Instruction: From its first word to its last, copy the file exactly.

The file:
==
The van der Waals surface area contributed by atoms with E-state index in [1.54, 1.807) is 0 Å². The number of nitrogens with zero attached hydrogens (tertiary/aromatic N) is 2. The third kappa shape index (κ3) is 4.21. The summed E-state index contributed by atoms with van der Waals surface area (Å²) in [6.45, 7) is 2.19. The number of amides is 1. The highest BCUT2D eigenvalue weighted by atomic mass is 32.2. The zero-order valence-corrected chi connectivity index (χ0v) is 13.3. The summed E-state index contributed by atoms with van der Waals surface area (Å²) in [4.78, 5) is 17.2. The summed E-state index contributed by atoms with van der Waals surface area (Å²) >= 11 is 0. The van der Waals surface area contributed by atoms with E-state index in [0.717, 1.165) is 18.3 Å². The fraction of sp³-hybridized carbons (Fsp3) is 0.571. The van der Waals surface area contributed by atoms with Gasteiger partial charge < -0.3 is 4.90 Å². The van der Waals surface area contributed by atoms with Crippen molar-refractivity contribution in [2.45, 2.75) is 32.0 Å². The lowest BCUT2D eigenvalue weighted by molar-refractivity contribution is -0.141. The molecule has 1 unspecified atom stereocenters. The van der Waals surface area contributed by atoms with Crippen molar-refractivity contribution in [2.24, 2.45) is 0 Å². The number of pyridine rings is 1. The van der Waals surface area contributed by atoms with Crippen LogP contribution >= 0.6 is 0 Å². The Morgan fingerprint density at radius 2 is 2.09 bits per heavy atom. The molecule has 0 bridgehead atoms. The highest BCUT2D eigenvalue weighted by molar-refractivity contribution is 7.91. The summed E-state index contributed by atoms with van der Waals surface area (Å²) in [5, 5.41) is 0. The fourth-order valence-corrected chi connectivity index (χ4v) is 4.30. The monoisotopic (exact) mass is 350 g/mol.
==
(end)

The van der Waals surface area contributed by atoms with E-state index in [1.54, 1.807) is 0 Å². The number of nitrogens with zero attached hydrogens (tertiary/aromatic N) is 2. The third kappa shape index (κ3) is 4.21. The summed E-state index contributed by atoms with van der Waals surface area (Å²) in [6.45, 7) is 2.19. The number of amides is 1. The highest BCUT2D eigenvalue weighted by atomic mass is 32.2. The zero-order valence-corrected chi connectivity index (χ0v) is 13.3. The summed E-state index contributed by atoms with van der Waals surface area (Å²) in [4.78, 5) is 17.2. The summed E-state index contributed by atoms with van der Waals surface area (Å²) >= 11 is 0. The van der Waals surface area contributed by atoms with E-state index in [0.717, 1.165) is 18.3 Å². The fraction of sp³-hybridized carbons (Fsp3) is 0.571. The van der Waals surface area contributed by atoms with Gasteiger partial charge < -0.3 is 4.90 Å². The van der Waals surface area contributed by atoms with Crippen molar-refractivity contribution in [2.45, 2.75) is 32.0 Å². The lowest BCUT2D eigenvalue weighted by molar-refractivity contribution is -0.141. The molecule has 1 unspecified atom stereocenters. The van der Waals surface area contributed by atoms with Crippen molar-refractivity contribution in [2.24, 2.45) is 0 Å². The number of pyridine rings is 1. The van der Waals surface area contributed by atoms with Crippen LogP contribution >= 0.6 is 0 Å². The Morgan fingerprint density at radius 2 is 2.09 bits per heavy atom. The molecule has 0 bridgehead atoms. The highest BCUT2D eigenvalue weighted by molar-refractivity contribution is 7.91. The summed E-state index contributed by atoms with van der Waals surface area (Å²) in [5, 5.41) is 0. The fourth-order valence-corrected chi connectivity index (χ4v) is 4.30. The monoisotopic (exact) mass is 350 g/mol.